Wednesday, June 15, 2016


Let's go to the Iodine Grill! If we can... I doubt that it still exists. Can anyone from Columbia, South Carolina let me know?

NEWSFLASH!! It still exists although it has been renamed. I attribute it's longevity to iodine repletion in it's early years: Villa Tronco

I  believe that the Iodine Grill was named as such because of the fact that it was located in South Carolina, "the Iodine State", not because of the iodine content of it's offerings. haha! A true iodine grill would offer emphasize seafood, seaweed and produce from iodine-rich soils...

A Lugol's cocktail perhaps?

Another ebay score, a matchbook cover of the "Iodine Grill"
circa 1920s, 1930s:

My new favorite restaurant that no longer exists! The Iodine Grill, Columbia, South Carolina, the Iodine State
Hmmm, they specialized in spaghetti? That reminds
me that a carb-heavy diet can result in an increased iodine requirement:

Wednesday, February 25, 2015

An Iodine Road Trip

South Carolina Stationery, 1931

       I  LOVE this story! Two young women from South Carolina took it upon themselves to travel cross-country, promoting the high-iodine produce and milk from their home state. In 1929! On their own! What an adventure this must have been!

I have not been able to find anything else on this story. I would love to know if they continued out west... and whether they were able to meet the mayor of New York City... and whether or not they ever needed to use that unloaded gun to fend off suitors.... 

A little background on South Carolina's claim to fame as "The Iodine State":

From the Spartanville, S.C. Journal, 06-11-29

Spartanville, S.C. Journal

Two Charming Girls Spreading Gospel South Carolina Iodine

South Carolina Farm Products are on the boom in New York, due largely to an Iodine campaign conducted by two charming Columbia girls, Misses Gwendolyn Conder and Nena Blackwell.

They are spreading the gospel of South Carolina iodine and selling handsome rosebuds to make expenses as they travel far and wide in their sign plastered motor car. They explained to a New York newspaperman the vegetables and fruit from this area contain more iodine than those from other sections and as results are highly valuable in combatting goiter.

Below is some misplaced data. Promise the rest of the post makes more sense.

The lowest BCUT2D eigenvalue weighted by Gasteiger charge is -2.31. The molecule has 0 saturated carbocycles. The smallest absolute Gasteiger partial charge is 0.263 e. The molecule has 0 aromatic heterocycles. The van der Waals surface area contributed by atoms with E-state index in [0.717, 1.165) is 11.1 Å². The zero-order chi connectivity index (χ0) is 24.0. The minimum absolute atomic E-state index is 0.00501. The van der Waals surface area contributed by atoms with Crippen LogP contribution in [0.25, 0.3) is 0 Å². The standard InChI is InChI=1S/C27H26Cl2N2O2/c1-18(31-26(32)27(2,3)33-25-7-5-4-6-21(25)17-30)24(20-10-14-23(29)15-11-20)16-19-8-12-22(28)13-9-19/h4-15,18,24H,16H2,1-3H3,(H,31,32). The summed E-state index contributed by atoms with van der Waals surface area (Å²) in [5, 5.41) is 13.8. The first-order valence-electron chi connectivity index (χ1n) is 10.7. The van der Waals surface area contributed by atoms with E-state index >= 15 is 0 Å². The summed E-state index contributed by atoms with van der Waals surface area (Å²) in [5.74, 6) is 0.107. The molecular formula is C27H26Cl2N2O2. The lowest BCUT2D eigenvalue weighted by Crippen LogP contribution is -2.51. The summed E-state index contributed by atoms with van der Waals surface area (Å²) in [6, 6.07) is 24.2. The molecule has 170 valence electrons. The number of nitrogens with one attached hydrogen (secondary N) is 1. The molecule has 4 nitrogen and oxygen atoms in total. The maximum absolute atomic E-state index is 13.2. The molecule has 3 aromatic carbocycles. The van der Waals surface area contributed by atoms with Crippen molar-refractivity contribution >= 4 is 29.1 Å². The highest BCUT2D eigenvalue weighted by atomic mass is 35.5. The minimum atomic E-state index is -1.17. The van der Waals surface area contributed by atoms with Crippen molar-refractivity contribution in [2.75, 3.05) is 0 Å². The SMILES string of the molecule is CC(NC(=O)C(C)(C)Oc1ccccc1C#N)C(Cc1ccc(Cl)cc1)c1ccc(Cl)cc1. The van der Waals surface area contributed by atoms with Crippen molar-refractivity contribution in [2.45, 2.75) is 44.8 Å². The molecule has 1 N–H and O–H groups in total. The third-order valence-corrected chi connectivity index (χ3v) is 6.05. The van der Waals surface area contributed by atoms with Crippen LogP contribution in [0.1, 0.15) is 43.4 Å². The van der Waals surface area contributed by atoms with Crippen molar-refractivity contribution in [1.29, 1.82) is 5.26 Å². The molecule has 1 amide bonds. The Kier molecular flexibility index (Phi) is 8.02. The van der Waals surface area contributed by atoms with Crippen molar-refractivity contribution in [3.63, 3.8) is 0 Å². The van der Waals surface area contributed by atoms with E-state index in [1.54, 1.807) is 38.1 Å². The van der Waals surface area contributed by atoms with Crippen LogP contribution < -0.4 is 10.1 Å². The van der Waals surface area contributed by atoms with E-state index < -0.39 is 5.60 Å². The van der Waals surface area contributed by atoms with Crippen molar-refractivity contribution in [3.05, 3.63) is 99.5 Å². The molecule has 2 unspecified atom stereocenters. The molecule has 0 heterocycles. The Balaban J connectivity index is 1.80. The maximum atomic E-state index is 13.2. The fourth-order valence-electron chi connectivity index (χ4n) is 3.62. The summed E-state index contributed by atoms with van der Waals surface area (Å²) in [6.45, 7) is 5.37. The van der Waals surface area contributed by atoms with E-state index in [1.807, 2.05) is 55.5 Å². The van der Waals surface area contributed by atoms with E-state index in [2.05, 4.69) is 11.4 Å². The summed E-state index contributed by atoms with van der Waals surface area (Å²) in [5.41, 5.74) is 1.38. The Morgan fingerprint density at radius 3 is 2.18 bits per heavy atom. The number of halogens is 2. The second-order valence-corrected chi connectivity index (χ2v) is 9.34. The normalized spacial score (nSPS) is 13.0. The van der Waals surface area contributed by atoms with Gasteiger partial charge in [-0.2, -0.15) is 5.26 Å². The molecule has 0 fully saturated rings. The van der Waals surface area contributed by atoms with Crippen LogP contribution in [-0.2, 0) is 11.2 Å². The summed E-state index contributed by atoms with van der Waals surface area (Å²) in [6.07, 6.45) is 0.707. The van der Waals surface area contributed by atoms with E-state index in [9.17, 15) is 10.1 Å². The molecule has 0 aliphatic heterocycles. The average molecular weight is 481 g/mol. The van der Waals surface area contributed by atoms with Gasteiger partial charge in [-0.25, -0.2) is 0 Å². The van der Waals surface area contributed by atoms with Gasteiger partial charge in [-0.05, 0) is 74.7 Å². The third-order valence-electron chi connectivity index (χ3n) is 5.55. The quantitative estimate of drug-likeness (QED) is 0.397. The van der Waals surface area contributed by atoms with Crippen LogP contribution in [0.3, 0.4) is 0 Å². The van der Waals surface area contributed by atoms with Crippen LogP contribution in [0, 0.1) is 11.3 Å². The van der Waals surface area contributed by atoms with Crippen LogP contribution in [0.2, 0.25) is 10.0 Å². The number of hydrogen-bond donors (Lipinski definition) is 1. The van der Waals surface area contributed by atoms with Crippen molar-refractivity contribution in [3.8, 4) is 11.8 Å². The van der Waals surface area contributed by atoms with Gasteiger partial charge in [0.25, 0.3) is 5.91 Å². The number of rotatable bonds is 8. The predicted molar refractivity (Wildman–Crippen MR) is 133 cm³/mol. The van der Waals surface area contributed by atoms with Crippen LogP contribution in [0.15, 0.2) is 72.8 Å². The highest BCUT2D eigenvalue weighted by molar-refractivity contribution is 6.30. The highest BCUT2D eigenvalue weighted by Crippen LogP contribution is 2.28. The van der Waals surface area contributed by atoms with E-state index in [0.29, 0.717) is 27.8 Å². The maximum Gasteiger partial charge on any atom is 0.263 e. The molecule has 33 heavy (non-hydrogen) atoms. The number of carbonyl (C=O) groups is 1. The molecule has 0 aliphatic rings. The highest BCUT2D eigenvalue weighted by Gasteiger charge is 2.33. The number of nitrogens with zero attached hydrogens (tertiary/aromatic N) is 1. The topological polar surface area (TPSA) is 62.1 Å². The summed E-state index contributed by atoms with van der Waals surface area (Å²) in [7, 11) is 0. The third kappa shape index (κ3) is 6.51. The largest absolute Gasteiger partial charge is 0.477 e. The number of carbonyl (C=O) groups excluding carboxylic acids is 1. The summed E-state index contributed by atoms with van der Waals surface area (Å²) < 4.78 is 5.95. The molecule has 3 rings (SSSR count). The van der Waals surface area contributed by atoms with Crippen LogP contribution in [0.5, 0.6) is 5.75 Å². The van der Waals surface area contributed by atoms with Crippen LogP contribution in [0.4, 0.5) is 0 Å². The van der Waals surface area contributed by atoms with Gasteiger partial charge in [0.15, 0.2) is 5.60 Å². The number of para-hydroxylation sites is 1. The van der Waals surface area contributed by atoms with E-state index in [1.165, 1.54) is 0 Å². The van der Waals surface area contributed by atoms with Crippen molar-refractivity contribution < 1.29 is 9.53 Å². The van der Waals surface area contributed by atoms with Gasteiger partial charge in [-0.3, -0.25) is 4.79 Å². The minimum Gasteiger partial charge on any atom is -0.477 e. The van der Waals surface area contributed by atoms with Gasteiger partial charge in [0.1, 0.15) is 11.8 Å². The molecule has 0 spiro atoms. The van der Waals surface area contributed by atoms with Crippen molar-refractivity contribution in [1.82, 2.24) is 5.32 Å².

Facts and figures from the South Carolina Natural Resource Commission reinforce all statements the young women make. This pride in what the Palmetto state can produce is one of the incentives behind the travels of the girls through many states, and they are receiving no compensation from any organization, they emphatically told the New York writers. The rosebuds pay as well as pave the way for the two girls. While one drives the car, the other deftly fashions the artificial blossoms which they sell for from 25 cents to $5 each.

They left Columbia with less than $10 June 10, but have never been in need, the girls said.

While eager to go places, see things and meet people, the southern beauties profess to spurn romance for a large placard reads, "not matrimonially inclined". Moreover, they carry a gun with them although it is not loaded. Before striking out for the West they expect to stay in New York for a few days and meet Mayor Jimmy Walker.

"not matrimonially inclined" haha!
All images from my collection

Sunday, February 8, 2015

I was right

It was my supposition years ago that the reason that iodine fortification of foodstuffs was reduced/eliminated in the eighties was due to the fact that doctors were having a difficult time reading radioactive thyroid scans because people's thyroids were saturated with iodine.

Unfortunately the curezone search function is not working at the moment. When I am able to locate a link to the original post on the 70s study that details that difficulty with radioactive scans I will do so, and update this post.

A-Ha! Me posteth too soon. Update:

From Google News Archive: The Toledo Blade, 02/28/1981

A close-up of the portion that deals with radioactive iodine thyroid scans: